# The Fourier Series

## Continuous Time

#### Definition 19

A function
$x(t)$
is periodic if
$\exists T$
such that
$\forall t, x(t-T)=x(t)$
.

#### Definition 20

The fundamental period is the smallest such
$T$
which satisfies the periodicity property in Definition 19

#### Theorem 1

If
$x(t)$
and
$y(t)$
are functions with period
$T_1$
and
$T_2$
respectively, then
$x(t)+y(t)$
is periodic if
$\exists m, n \in \mathbb{Z}$
such that
$mT_1 = nT_2$
.

#### Definition 21

Given a periodic function
$x(t)$
with fundamental period
$T$
and fundamental frequency
$\omega_0=\frac{2\pi}{T}$
, the Fourier Series of
$x$
is a weighted sum of the harmonic functions.
$x(t) = \sum_{k=-\infty}^{\infty}{a_ke^{jk\omega_0t}}$
To find the coefficients
$a_k$
:
Rearranging this, we can see that
$a_n = \frac{1}{T}\int_{T}{x(t)e^{-jn\omega_0t}dt}.$
For
$a_0$
, the DC offset term, this formula makes a lot of sense because it is just the average value of the function over one period.
$a_0 = \frac{1}{T}\int_{T}{x(t)dt}$
Because the Fourier Series is an infinite sum, there is a worry that for some functions
$x(t)$
, it will not converge. The Dirichlet Convergent Requirements tell us when the Fourier Series converges. More specificially, they tell us when
$\forall \tau, \ \lim_{M \rightarrow \infty}{x_M(\tau) = x(\tau)} \qquad x_M(t) = \sum_{k=-M}^{M}{a_k e^{jk\omega_0t}}$
will converge.

#### Theorem 2

The Fourier Series of a continuous time periodic function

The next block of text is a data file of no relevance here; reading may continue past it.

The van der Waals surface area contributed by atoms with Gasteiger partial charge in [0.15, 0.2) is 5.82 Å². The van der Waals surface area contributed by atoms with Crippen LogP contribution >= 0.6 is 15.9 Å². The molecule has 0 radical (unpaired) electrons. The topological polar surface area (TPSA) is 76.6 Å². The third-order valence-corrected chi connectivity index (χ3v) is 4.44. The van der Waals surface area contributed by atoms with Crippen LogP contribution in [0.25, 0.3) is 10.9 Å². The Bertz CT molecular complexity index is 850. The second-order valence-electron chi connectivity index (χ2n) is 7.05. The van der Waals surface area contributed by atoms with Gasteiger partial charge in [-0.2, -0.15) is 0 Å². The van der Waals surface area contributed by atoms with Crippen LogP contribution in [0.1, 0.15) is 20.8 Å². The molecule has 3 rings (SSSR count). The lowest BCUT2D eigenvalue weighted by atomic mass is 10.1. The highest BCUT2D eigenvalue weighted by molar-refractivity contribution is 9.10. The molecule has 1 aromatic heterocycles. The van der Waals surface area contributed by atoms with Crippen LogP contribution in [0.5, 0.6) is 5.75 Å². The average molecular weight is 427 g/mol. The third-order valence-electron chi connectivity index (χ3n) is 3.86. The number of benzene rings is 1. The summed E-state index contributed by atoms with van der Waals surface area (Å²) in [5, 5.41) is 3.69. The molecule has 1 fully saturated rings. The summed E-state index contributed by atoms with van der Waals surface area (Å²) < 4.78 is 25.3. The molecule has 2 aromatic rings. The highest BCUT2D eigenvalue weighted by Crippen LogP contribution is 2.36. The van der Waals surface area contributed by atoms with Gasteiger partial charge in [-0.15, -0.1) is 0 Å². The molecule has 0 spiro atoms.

$x(t)$
will converge when
$x$
is piecewise continuous and
$\frac{d}{dt}x$
is piecewise continuous.
• If
$x$
is continuous at
$\tau$
,
$\lim_{M \rightarrow \infty}x_M(\tau) = x(\tau)$
• If
$x$
is discontinuous at
$\tau$
, then
$\lim_{M\rightarrow \infty}x_M(\tau) = \frac{1}{2}(x(\tau^-) + x(\tau^+))$
These convergence requirements are for pointwise convergence only. They do not necessarily imply that the graphs of the Fourier Series and the original function will look the same.

## Discrete Time

The definition for periodicity in discrete time is the exact same as the definition in continuous time.

#### Definition 22

A function
$x[n]$
is periodic with period
$N \in \mathbb{Z}$
if
$\forall n, x[n+N]=x[n]$
However, there are some differences. For example,
$x[n] = cos(\omega_0 n)$
is only periodic in discrete time if
$\exists N, M \in \mathbb{Z}, \omega_0 N = 2 \pi M$
.

#### Theorem 3

The sum of two discrete periodic signals is periodic
Theorem 3 is not always true in continuous time but it is in discrete time.
The Fourier Series in discrete time is the same idea as the Fourier series in continuous time: to express every signal as a linear combination of complex exponentials. The discrete time basis that we use are the Nth roots of unity.
$\phi_k[n] = e^{jk\frac{2\pi}{N}n}$
• $\phi_k[n]$
is perioidic in n (i.e
$\phi_k[n+N] = \phi_k[n]$
)
• $\phi_k[n]$
is periodic in k (i.e
$\phi_{k+N}[n] = \phi_k[n]$
)
• $\phi_k[n]\cdot \phi_m[n] = \phi_{k + m}[n]$
Notice that with this basis, there are only N unique functions that we can use. An additional property of the
$\phi_k[n]$
is that
$\sum_{n=}{\phi_k[n]} = \begin{cases} N & \text{if } k = 0, \pm N, \pm 2N, \cdots\\ 0 & \text{otherwise.} \end{cases}$

#### Definition 23

Given a periodic discrete-time function
$x[n]$
with period
$N$
, the Fourier series of the function is a weighted sum of the roots of unity basis functions.
$x[n] = \sum_{k=0}^{N-1}{a_k\phi_k[n]}$
In order to find the values of
$a_k$